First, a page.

Though still not yet the worst part, many other things have been worse than sickness: leaving a career and ministry that I loved, that in many ways was my life, in a complicated mess of miscommunication and hurt that has taken years to recover from. Jumping from that into another ministry position that turned out to be one of the worst experiences of my life, only to be ended abruptly with no advance notice, and leaving me without any recourse or resources with which to continue life in California. A new job didn’t come fast enough, and my body and soul were so worn out by that point, I spent weeks having to sell the majority of my belongings—furniture, clothing, housewares, and everything I had accumulated over 10 years of adult life—and reluctantly returned to Texas empty, literally and figuratively, where things have only been exponentially worse. Within a week of returning, when I finally stopped running on stress and adrenaline from the previous two excruciating years, my body went all-out crazy on me and completely broke down on every level. But again, that was not even the worst part.
The few belongings I could take with me have been sitting in a storage unit for almost three years now—three years. And to be honest, I relate more to my things in storage than I can relate to any friend or acquaintance. We both sit in a cramped, small, and dark holding cell, having the ability to be used and to be useful, yet being trapped in a state of impotence and isolation. Partly due to physical limitations, and partly due to who knows what, I’ve almost reached three years of unemployment. Not that I don’t have part-time jobs here or there, but I am utterly incapable of providing for myself. I don’t understand how it’s possible to be unemployed for three years. I am a hustler, not known for laziness, and no matter how many higher degrees I have or how much experience I have, I have been trapped, careerless, with no way to simply even provide for my own needs, despite desperately wanting to do so. Literally hundreds of resumes have gone out with no calls coming back. It simply makes no sense.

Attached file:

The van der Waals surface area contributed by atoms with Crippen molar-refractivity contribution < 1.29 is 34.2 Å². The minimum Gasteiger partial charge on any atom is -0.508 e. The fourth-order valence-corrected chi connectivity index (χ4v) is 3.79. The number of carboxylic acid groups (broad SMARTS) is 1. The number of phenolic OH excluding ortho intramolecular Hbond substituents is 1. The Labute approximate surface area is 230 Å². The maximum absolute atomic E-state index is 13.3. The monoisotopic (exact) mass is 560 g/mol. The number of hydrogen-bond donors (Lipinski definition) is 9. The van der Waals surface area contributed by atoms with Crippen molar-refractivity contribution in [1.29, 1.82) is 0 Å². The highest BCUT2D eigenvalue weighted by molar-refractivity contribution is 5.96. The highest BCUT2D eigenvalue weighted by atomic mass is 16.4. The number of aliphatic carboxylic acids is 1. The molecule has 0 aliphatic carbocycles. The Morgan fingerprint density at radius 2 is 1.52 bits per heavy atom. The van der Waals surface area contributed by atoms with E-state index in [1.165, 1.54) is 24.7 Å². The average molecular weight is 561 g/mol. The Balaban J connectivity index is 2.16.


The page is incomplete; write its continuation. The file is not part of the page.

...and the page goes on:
As a writer, my mind has thought of various books and articles that could be written, that should be written, by somebody, and one of them would be titled When God Wastes Your Life. We’re all familiar with the popular concept of not wasting your life, which is actually a pretty exciting thought, as we imagine challenging mission trips or ministries or risks we might take. But to tell the truth, that’s a whole lot easier than desperately wanting to live and not waste your life, yet it seems that God is content to let you languish for years in a storage unit, while time goes on and the world spins on without you, and even if you ever do get out, maybe it will just all be too late to start over and live again. And of course I speak from the human perspective. Somehow in a way that makes no sense to me, if the Bible is true and God is true, it can’t be a waste, despite a mountain of circumstantial evidence to the contrary.